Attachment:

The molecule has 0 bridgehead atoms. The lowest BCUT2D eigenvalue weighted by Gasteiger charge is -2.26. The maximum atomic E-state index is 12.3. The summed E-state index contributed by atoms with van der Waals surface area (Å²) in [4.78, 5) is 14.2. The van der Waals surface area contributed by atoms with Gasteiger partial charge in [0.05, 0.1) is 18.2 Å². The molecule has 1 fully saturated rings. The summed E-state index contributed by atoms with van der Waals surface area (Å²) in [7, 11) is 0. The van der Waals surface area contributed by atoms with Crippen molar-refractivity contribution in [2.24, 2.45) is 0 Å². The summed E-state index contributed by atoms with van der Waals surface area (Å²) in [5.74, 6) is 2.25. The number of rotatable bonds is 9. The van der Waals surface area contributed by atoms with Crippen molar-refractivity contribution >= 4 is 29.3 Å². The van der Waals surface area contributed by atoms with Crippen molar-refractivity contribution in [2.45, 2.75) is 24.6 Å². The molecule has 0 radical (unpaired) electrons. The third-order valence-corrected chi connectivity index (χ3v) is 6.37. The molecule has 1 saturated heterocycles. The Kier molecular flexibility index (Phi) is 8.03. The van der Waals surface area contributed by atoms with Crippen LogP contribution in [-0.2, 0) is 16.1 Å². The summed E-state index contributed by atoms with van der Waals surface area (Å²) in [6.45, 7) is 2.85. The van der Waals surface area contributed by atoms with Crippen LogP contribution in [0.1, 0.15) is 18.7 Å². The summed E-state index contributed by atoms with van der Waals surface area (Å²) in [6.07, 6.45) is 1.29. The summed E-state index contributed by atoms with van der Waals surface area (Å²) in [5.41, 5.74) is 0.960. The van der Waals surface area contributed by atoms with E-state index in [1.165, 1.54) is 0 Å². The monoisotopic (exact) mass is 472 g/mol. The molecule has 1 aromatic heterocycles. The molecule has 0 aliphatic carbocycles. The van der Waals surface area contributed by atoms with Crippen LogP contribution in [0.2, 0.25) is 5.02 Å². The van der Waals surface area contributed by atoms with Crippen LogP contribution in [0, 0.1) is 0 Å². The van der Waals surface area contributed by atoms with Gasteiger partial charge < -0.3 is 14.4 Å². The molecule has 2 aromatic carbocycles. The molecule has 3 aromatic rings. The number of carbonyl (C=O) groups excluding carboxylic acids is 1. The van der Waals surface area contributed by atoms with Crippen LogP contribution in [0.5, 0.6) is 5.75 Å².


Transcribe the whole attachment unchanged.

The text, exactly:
The molecule has 0 bridgehead atoms. The lowest BCUT2D eigenvalue weighted by Gasteiger charge is -2.26. The maximum atomic E-state index is 12.3. The summed E-state index contributed by atoms with van der Waals surface area (Å²) in [4.78, 5) is 14.2. The van der Waals surface area contributed by atoms with Gasteiger partial charge in [0.05, 0.1) is 18.2 Å². The molecule has 1 fully saturated rings. The summed E-state index contributed by atoms with van der Waals surface area (Å²) in [7, 11) is 0. The van der Waals surface area contributed by atoms with Crippen molar-refractivity contribution in [2.24, 2.45) is 0 Å². The summed E-state index contributed by atoms with van der Waals surface area (Å²) in [5.74, 6) is 2.25. The number of rotatable bonds is 9. The van der Waals surface area contributed by atoms with Crippen molar-refractivity contribution >= 4 is 29.3 Å². The van der Waals surface area contributed by atoms with Crippen molar-refractivity contribution in [2.45, 2.75) is 24.6 Å². The molecule has 0 radical (unpaired) electrons. The third-order valence-corrected chi connectivity index (χ3v) is 6.37. The molecule has 1 saturated heterocycles. The Kier molecular flexibility index (Phi) is 8.03. The van der Waals surface area contributed by atoms with Crippen LogP contribution in [-0.2, 0) is 16.1 Å². The summed E-state index contributed by atoms with van der Waals surface area (Å²) in [6.45, 7) is 2.85. The van der Waals surface area contributed by atoms with Crippen LogP contribution in [0.1, 0.15) is 18.7 Å². The summed E-state index contributed by atoms with van der Waals surface area (Å²) in [6.07, 6.45) is 1.29. The summed E-state index contributed by atoms with van der Waals surface area (Å²) in [5.41, 5.74) is 0.960. The van der Waals surface area contributed by atoms with E-state index in [1.165, 1.54) is 0 Å². The monoisotopic (exact) mass is 472 g/mol. The molecule has 1 aromatic heterocycles. The molecule has 0 aliphatic carbocycles. The van der Waals surface area contributed by atoms with Crippen LogP contribution in [0.2, 0.25) is 5.02 Å². The van der Waals surface area contributed by atoms with Crippen LogP contribution in [0, 0.1) is 0 Å². The van der Waals surface area contributed by atoms with Gasteiger partial charge < -0.3 is 14.4 Å². The molecule has 2 aromatic carbocycles. The molecule has 3 aromatic rings. The number of carbonyl (C=O) groups excluding carboxylic acids is 1. The van der Waals surface area contributed by atoms with Crippen LogP contribution in [0.5, 0.6) is 5.75 Å².